When we buy a financial product or type of investment, I think it’s safe to say that we assume that it’ll be worth that money. Unfortunately, there are some that just aren’t up to snuff and will actually end up losing you cash in the long run. When that does happen, it’s easy to feel defeated or to just give up. However, there are steps that you can take after the fact.
You see, if you feel like you’ve been ripped off, scammed, or otherwise mislead by a finance product, you may be able to file a claim against the perpetrator. Obviously, it’s not a guarantee, but today I’ll be explaining how that might be possible. While sometimes this sort of thing is unavoidable, at least we do have options in terms of how we move forward.
Why Mis-Sold Financial Products are Such a Big Deal
As far as why this is a big enough deal to file a potential claim, there are a few things to keep in mind here. For one thing, the safety and security of consumers is paramount here in the United Kingdom. So, when pensions are at risk due to disingenuous advertising gimmicks, it’s a real problem. You can see some further information on this by looking here, if you are curious about the specifics of the law.
Beyond that, though, this is especially problematic when it comes to finances. You see, a lot of people become reliant upon their pension plans once they retire. Yet, there are still predatory websites and emails that are here to try to convince you to trade that for a “surefire” investment. There are many examples of this.
A common one (however unfortunate that is), is being pressured into trading out your regular pension for something known as a SIPP, or self-invested personal pension. Often, that pressure comes from a trusted source such as a financial advisor that you’ve been working with for a long time. It’s quite hard to say no in such circumstances.
The issue here isn’t necessarily the SIPP itself, but the advice that is given in relation to it. See, if you’ve been advised poorly in handling one, that’s where you might have a claim to some compensation. If you’re ever unsure, there, you can get a free consultation with an organization like Lincoln Green or the others that are in this business. Typically, though, it’s not a bad idea to look for an attorney who specializes in the sorts of claims that you are after.
When to Get a Consultation
What was covered above is just one example of the potential misrepresented products that you could have experienced. There are more, of course, which we will be delving into now. The first of which are investments that are mis-sold, which are much more common than you might expect.
What qualifies as a mis-sold investment, though? At first glance, it does appear to be a rather open-ended or subjective sort of category. This isn’t entirely wrong, of course, but there are some guidelines that we can use to help determine what is included. For one thing, any type of investment that is not explained correctly or accurately and is still sold to an investor may count.
This can take a few forms. If the advisor who is selling the investment is purposefully explaining it incorrectly or inaccurately in order to take advantage of the investor, then there is most certainly at least a potential for a case against them. However, ignorance can also be a factor, and does not necessarily mean “innocence” for the advisor who did not fully understand the financial situation of their advisee.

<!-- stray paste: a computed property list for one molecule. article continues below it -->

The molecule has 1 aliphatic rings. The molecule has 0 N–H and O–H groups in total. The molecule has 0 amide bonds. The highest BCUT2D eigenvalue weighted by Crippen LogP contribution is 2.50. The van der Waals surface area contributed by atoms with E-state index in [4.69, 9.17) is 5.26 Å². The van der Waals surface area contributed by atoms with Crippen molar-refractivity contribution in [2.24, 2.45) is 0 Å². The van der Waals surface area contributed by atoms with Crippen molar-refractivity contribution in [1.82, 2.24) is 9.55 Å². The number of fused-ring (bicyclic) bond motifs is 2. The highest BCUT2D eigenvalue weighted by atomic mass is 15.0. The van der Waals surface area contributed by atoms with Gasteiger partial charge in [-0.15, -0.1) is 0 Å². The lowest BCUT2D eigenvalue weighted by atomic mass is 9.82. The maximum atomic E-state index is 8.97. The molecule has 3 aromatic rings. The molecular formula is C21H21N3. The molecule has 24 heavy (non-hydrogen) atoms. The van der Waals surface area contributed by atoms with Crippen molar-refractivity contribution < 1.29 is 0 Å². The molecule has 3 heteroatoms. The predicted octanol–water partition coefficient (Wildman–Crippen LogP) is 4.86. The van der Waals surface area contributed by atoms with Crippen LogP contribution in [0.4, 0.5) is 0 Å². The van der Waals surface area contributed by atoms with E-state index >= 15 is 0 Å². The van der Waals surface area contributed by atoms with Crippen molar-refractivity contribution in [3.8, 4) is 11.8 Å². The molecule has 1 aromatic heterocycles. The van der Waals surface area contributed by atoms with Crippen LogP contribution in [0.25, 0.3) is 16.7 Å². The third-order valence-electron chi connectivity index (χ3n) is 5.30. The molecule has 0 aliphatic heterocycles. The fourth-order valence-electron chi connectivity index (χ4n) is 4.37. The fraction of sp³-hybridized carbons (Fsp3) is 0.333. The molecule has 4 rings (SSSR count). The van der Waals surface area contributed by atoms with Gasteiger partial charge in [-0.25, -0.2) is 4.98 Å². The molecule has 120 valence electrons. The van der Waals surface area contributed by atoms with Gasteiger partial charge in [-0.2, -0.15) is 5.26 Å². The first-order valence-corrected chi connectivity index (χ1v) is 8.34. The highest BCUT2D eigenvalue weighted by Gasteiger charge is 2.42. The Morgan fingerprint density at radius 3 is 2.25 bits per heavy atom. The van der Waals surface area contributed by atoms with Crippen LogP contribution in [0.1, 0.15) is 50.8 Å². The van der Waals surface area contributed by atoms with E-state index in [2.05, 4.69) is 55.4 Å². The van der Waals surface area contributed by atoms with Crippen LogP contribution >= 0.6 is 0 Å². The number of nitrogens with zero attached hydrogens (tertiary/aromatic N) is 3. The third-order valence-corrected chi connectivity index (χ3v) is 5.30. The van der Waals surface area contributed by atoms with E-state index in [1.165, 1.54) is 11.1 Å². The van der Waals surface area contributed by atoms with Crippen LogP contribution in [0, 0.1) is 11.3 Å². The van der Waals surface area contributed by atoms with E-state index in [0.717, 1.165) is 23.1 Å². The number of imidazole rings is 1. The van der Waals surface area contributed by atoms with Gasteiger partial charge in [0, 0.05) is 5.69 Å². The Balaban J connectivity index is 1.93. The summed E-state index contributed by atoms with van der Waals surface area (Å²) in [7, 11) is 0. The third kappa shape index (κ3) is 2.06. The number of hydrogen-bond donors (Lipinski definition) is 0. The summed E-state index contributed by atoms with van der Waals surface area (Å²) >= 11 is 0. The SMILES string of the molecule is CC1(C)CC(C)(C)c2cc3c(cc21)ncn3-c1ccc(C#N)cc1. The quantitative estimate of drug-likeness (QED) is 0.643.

As this page explains, https://www.citizensadvice.org.uk/about-us/our-work/citizens-advice-consumer-work/the-consumer-rights-act-2015/, a mis-sold investment tends to also be one that has lost you money because you did not fully understand what you were getting into when you sank the initial cost. So, any financial products, including stocks and bonds, that you feel are unsuitable and have been demonstrated to be as such may be a result of misrepresentation.
Some Scams May Count as Well
To some, there may not be much of a difference between a mis-sold product and a scam. However, there are some distinctions between the two, although there are plenty of scams that are still potentially open to claims. One that comes up fairly often is known as a “bank transfer” scam. How does it work?
If you send money to a company that claims to “make millionaires” through their programs, particularly via a transfer directly from your bank, then it may have been a bank transfer scam. You see, often there is no real financial trading platform at all, and these fraudulent sites may not even continue to be in service after a week or two because they have been shut down.
However, that doesn’t undo the real damage that they can cause to innocent investors just looking to keep up with the times. Remember – there are things that we can do as consumers to protect ourselves before we fall for the tricks. While you can file a claim after the fact, prevention does tend to be a better strategy in the long run.
Always examine claims that are made on these sorts of financial websites. Are they too good to be true? If so, it may be time to exercise caution. While this isn’t always true, it tends to be a good rule of thumb to follow. After all, when we can do a bit of research online for any sort of company that we see, why not go through with that before we send them any of our hard earned money?
Additionally, any promises of giving you a “better pension” should certainly be scrutinized. Always be on guard, as these mis-sold products are hidden quite well. Finally, remember that you can file a claim if you feel that you have experienced one of the situations that I described above – consult with an attorney if so.